What about the strategy of starting with a man on second base? Could team's exploit or alter the ending of the previous frame to set up a new inning? 

The rule states: “The runner placed on second base at the start of each half-inning shall be the player (or a substitute for such player) in the batting order immediately preceding that half-inning’s leadoff hitter.”

Dybas wondered if it would be wise to end the previous inning on purpose if a speedster is at the plate with two outs.

“Would it behoove [Giants'] Billy Hamilton to make the final out? So the next inning he would start at second base?” Hamilton is a career .242 hitting but has 299 stolen bases in 809 games played. 

RELATED: COULD MORE OPT-OUTS BE COMING? 

Frustration will also be inevitable. “I can’t wait to hear from the players on the first team to lose by that rule,” Hughes said. “What are they going to say?” 

2020 has already thrown us plenty of curveballs, the changes to baseball will just be a couple more the sports world will have to adjust to. 

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Report: 6 Nationals among players MLB didn't test for COVID-19 before flight from Dominican Republic

Report: 6 Nationals among players MLB didn't test for COVID-19 before flight from Dominican Republic

One of two flights chartered by Major League Baseball from the Dominican Republic to Miami carried multiple players that tested positive for the coronavirus after arriving in the U.S., The Washington Post reported Thursday evening. None of the more than 160 players and staff members were tested by MLB for the disease prior to flying.

Among the passengers on those flights—which flew out of Santo Domingo on July 1—were Nationals players Juan Soto, Victor Robles, Wander Suero and Fernando Abad as well as two of their prospects in Luis Garcia and Joan Adon. All six players are isolating in D.C. and one of them, The Post reported, tested positive for the coronavirus during intake screening July 2.

The Nationals announced Sunday that two players had tested positive upon arriving to D.C. and were in isolation. In addition to the six players who flew from the D.R., Howie Kendrick, Starlin Castro and Roenis Elías were absent from practice at Nationals Park this week. Although Castro returned to the field Thursday, Washington has yet to give any updates on the remaining players not cleared for play.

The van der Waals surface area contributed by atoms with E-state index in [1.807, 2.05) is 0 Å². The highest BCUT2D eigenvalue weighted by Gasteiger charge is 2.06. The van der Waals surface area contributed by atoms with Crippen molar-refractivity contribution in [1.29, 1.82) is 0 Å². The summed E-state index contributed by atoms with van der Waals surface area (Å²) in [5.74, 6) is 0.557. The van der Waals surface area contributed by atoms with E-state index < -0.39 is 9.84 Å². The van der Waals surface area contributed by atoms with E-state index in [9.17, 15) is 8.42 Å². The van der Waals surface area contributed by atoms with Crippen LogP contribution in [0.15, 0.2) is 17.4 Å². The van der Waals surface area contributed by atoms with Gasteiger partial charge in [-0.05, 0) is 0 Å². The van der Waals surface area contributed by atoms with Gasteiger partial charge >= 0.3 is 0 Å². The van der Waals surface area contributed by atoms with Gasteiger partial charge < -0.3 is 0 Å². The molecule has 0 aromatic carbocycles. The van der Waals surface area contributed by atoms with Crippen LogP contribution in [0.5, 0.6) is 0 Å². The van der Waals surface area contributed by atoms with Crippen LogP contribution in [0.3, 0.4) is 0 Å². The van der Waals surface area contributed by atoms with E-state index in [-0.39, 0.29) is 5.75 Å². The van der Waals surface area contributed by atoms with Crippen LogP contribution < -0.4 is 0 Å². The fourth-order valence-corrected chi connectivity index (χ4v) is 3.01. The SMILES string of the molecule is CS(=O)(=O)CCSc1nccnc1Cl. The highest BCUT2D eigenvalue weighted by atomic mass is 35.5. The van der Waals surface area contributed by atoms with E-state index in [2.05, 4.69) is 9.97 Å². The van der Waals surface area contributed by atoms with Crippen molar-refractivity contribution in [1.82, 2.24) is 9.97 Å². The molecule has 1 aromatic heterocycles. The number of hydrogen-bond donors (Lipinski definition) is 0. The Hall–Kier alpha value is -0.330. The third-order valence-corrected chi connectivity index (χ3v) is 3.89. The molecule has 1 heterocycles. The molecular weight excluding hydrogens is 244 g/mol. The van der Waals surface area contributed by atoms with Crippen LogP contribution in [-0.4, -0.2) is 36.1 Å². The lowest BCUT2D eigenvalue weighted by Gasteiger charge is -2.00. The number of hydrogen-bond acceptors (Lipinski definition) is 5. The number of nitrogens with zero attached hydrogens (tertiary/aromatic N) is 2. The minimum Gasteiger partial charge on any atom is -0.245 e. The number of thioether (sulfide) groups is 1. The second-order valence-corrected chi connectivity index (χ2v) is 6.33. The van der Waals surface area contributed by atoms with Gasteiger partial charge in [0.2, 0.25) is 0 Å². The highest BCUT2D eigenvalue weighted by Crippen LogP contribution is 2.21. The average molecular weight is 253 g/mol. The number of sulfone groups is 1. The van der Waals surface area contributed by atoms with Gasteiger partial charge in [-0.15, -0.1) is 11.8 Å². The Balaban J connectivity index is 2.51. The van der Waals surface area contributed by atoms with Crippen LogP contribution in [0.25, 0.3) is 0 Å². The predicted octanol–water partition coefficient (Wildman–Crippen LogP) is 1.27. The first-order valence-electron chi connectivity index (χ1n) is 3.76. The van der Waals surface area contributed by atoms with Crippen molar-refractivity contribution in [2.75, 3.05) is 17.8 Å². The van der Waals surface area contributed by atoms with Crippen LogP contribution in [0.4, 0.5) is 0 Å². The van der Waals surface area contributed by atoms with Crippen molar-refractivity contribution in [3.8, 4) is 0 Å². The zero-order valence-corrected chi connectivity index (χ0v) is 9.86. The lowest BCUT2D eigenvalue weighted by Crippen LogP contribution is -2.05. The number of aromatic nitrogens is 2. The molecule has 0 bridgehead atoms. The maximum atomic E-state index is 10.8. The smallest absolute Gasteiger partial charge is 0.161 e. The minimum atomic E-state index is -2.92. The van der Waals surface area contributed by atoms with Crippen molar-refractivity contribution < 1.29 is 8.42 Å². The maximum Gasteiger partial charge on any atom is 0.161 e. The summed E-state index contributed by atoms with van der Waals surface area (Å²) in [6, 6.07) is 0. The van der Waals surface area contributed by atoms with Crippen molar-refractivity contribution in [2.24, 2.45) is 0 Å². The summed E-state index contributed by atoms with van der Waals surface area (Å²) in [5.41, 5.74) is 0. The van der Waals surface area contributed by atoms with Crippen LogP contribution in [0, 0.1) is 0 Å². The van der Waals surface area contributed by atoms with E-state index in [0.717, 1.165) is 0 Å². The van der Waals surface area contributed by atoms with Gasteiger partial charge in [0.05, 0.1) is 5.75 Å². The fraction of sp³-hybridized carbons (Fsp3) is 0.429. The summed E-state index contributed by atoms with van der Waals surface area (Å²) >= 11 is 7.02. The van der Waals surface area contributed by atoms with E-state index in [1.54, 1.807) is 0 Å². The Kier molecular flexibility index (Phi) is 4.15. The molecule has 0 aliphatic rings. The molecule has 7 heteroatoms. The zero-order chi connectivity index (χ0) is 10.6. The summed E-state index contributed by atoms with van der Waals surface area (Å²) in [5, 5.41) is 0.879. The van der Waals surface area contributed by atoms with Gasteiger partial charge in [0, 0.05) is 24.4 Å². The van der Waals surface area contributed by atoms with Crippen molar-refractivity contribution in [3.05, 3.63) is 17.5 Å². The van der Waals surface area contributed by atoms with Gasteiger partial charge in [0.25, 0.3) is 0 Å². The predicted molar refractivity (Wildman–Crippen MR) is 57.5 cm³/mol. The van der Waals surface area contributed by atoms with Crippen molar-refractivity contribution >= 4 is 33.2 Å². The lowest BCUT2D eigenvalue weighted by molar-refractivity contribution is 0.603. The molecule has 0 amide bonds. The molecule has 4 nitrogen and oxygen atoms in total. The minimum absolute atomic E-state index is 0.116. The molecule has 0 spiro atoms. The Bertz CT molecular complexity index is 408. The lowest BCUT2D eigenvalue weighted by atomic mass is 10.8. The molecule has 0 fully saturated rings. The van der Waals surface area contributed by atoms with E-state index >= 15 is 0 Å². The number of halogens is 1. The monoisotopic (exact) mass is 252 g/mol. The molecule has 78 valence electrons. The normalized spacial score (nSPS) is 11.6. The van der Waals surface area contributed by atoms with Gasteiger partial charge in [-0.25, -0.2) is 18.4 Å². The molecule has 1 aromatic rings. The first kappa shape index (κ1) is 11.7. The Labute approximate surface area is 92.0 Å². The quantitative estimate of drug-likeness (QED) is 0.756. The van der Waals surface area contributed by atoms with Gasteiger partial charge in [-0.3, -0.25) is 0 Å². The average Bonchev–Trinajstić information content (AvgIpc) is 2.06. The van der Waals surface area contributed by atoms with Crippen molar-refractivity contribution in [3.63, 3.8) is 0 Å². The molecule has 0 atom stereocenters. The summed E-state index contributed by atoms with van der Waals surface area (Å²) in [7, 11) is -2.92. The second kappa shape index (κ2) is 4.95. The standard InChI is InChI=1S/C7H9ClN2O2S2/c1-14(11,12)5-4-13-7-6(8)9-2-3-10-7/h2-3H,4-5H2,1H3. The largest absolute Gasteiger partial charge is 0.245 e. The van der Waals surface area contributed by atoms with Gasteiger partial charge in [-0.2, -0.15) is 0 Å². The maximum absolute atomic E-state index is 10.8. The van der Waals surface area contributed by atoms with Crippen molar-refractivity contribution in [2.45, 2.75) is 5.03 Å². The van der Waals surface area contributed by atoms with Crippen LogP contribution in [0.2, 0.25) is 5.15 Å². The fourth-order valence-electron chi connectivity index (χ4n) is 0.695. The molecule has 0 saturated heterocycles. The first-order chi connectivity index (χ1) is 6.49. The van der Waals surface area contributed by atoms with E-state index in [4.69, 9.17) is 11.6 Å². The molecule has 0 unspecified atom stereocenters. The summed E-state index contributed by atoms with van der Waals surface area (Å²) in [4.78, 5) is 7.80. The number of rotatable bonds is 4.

RELATED: MIKE RIZZO SAYS ‘I COULDN’T LIVE WITH MYSELF IF WE WENT ON HAPHAZARDLY’

“We’re still waiting to hear about those other guys,” manager Davey Martinez said in a Zoom press conference Thursday. “But they’re working diligently, MLB and our medical staff, to get those guys cleared. Hopefully, we’ll get them soon.”

The lack of testing prior to those flights was a result of insufficient resources in the D.R. to accommodate the number of people who were to board, The Post reported. The news comes three days after the Nationals opted to cancel practice due to test results taking over 72 hours to come in. General manager Mike Rizzo issued a strong statement that afternoon stressing the importance of quick testing.

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“We cannot have our players and staff work at risk,” Rizzo wrote. “We will not sacrifice the health and safety of our players, staff and their families.  Without accurate and timely testing it is simply not safe for us to continue with Summer Camp.  Major League Baseball needs to work quickly to resolve issues with their process and their lab.  Otherwise, Summer Camp and the 2020 Season are at risk.”

MLB’s 2020 season is scheduled to begin July 23, when the Nationals are set to host the New York Yankees on Opening Night.